Video:How to Read Shakespeare Aloudwith Milo De Prieto
Shakespeare's plays were meant to be read aloud, and many scholars believe Shakespeare left specific clues to actors in his text. Learn some tips for reading Shakespeare aloud in this how-to video from About.com.See Transcript
Transcript:How to Read Shakespeare Aloud
Hello, I'm Milo for About.com, and today we are talking about how to read Shakespeare aloud.
Reading Shakespeare Out Loud
Full of imagery and evoking emotion and passion, Shakespeare's texts were intended to be read aloud. To begin with the texts are rich with pastoral scenes related to the landscape in which each piece is set. The reason for this is that Elizabethan theater did not have much scenery, decorations, or props on stage.
Start by skimming the text, getting a good idea of what the setting is like and answer some basic questions: What is the weather like, what time of day is it, What is the character of the landscape. This type of information will give you important clues as to what the mood needs to be.
Indentify Words and Their Meaning
As you scan the text, identify unfamiliar words and look up their meaning and pronunciation. Even though it may not be necessary to know the meaning of each and every word to read the text aloud, knowing what they mean will give you further information as to the feel and gist of the entire passage, and also so you don't miss the nuances and twists that Shakespeare is famous for.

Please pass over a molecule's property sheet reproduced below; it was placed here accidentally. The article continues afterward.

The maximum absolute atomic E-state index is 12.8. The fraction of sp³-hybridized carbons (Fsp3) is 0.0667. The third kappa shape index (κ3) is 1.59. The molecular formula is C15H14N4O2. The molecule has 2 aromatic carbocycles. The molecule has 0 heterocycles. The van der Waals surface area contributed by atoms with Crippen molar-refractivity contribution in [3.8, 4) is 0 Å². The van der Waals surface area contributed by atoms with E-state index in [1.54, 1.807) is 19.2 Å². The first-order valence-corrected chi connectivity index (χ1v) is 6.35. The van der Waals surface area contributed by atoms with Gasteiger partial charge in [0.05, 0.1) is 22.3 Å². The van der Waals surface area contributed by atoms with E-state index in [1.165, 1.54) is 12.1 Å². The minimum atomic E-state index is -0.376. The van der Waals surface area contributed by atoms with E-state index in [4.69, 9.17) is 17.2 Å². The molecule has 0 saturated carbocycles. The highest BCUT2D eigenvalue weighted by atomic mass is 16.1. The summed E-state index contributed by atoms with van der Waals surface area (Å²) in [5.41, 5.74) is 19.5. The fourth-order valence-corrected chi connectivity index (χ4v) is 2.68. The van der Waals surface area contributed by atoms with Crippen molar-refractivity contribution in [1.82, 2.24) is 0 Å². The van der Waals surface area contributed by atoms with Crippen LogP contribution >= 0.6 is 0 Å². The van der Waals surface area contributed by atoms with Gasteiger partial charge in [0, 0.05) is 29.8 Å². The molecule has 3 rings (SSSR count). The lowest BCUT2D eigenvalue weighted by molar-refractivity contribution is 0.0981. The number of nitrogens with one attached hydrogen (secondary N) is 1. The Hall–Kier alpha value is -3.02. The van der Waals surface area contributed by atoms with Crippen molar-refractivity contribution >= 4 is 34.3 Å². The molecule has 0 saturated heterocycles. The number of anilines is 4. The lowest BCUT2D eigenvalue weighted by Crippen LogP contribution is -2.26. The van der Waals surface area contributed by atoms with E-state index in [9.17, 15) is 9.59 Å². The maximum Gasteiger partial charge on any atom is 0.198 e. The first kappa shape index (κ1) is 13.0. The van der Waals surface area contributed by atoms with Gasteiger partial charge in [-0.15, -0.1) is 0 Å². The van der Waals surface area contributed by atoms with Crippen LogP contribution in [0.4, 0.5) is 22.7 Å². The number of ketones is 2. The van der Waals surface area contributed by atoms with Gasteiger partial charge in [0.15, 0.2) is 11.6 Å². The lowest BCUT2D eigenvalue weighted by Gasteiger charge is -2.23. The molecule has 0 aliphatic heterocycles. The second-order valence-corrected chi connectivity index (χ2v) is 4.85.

Use Shakespeare's Punctuation for Clues
As a general rule do not pause unless you are indicated to do so by punctuation. Carry the sense of what you are saying until the punctuation indicates a change. Don't forget to use the meter of the rhyme as a guide when reading Shakespeare. Punctuation and spelling were in flux in Shakespeare's time. Different versions of his plays may vary greatly. Most people use modern spelling and pronunciation, but older copies of the plays have wild punctuation that can clue you into how actors interpreted it.
Some scholars believe that Shakespeare used punctuation very deliberately to show the actors how to read his texts. This may not be true and you should be aware of editions that may have been designed to be read and editions that may have been edited for performance. Here are some general clues, take them as guides as no one is absolutely sure about them:
- (.) a period - brings the line to a close. Take a deep breath and continue.
- (,) infrequent commas - indicate a short pause and perhaps a change in the way the character is thinking.
- (,) a repeated comma - If you see a lot of commas together, evenly spaced throughout the line, this means that you need to put emotion into this line.
- (:) a colon - indicates that the line that follows should answer the previous one.
- (-) a dash - you must quickly continue onto the next line
- (?) a question mark - is asking you to raise your voice at the end of the line.
Read with emotion and give each character a different voice. Don't be shy and act the text out! Be creative! As a final resort you may want to cheat by watching a reknown version of the play or piece you are reading to see how others interpreted it.
For more excellent and helpful information on Shakespeare's work, world, and influence check us out at About dot com.